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ABTA to push for radical financial protection overhaul

ABTA members have voted “overwhelmingly” to have flight-only and ‘click-through’ purchases on the internet included under financial protection rules.


ABTA is to advocate a radical overhaul of consumer protection in its response to the European Commission’s (EC) consultation on the Package Travel Directive.


The ABTA submission to the European consultation will also suggest any travel organiser who assembles and sells such arrangements should be responsible for the protection of the customer’s money.


However, where a travel agent is purely acting to sell another organiser’s package or linked arrangements, it should not be their responsibility.


ABTA head of public affairs Luke Pollard is encouraging all travel companies, even those outside ABTA, to send their views into the EC.


He said: “We need to be able to demonstrate to the European Union that the approach we are taking is not just supported by our members but the industry as a whole.”


“We want standalone airlines tickets to covered by consumer protection but we want those outside the Package Travel Regulations.”


He said ABTA would immediately start lobbying the EC and would expect a response from them to the consultation by the Summer.


The deadline for responding to the consultation is February 7.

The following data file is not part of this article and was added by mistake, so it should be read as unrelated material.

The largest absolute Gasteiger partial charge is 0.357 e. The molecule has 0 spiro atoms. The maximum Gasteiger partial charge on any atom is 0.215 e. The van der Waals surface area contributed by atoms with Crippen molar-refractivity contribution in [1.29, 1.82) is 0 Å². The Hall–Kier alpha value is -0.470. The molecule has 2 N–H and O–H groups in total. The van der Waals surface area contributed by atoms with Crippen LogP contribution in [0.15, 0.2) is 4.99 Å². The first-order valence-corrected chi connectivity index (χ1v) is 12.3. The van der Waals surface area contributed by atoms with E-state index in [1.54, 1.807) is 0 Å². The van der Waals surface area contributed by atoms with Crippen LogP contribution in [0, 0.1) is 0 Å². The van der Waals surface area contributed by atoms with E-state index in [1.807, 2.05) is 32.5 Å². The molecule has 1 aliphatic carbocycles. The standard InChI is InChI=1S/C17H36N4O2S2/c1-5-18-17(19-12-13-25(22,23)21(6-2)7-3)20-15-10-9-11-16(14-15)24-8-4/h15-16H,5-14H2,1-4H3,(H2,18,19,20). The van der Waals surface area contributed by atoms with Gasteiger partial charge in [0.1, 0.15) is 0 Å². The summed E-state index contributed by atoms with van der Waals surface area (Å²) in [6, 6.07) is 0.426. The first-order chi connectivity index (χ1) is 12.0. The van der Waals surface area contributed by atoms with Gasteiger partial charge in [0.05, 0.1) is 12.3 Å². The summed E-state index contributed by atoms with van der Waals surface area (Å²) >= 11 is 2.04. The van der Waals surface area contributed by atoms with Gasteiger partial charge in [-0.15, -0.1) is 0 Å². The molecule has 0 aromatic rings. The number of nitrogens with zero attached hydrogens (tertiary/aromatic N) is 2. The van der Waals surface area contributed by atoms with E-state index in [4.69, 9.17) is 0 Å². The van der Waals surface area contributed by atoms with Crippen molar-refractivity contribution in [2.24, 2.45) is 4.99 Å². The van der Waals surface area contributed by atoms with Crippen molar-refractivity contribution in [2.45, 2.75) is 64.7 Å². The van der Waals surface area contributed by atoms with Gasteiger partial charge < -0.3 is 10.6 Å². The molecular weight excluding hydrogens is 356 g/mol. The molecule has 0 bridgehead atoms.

ABTA Proposals



  • Business travel should be excluded from being covered by the Directive.

  • Standalone airline seat-only sales should be protected but this protection should be outside the package travel arrangements.

  • ABTA agrees that there should be maximum harmonisation of this directive as but wants to ensure a more even playing field between different players in the travel organising and aviation sectors than between member states. 

  • The link between price and brochures should be broken to allow greater flexibility in the delivery of information to customers, via other channels including the internet.

  • Flexibility in allowing contract changes should be retained especially around the ability to levy surcharges and vary accommodation as long as it is of the same or of a higher standard. The current 2% surcharge position should be discontinued in the UK. 

  • ABTA supports the introduction of a new label for travel protection provided it is clear, backed by considerable marketing spend by the European Union and not members and that those companies that use it are subject to central inspection to ensure that they comply with the high standards that this label suggest it affords.

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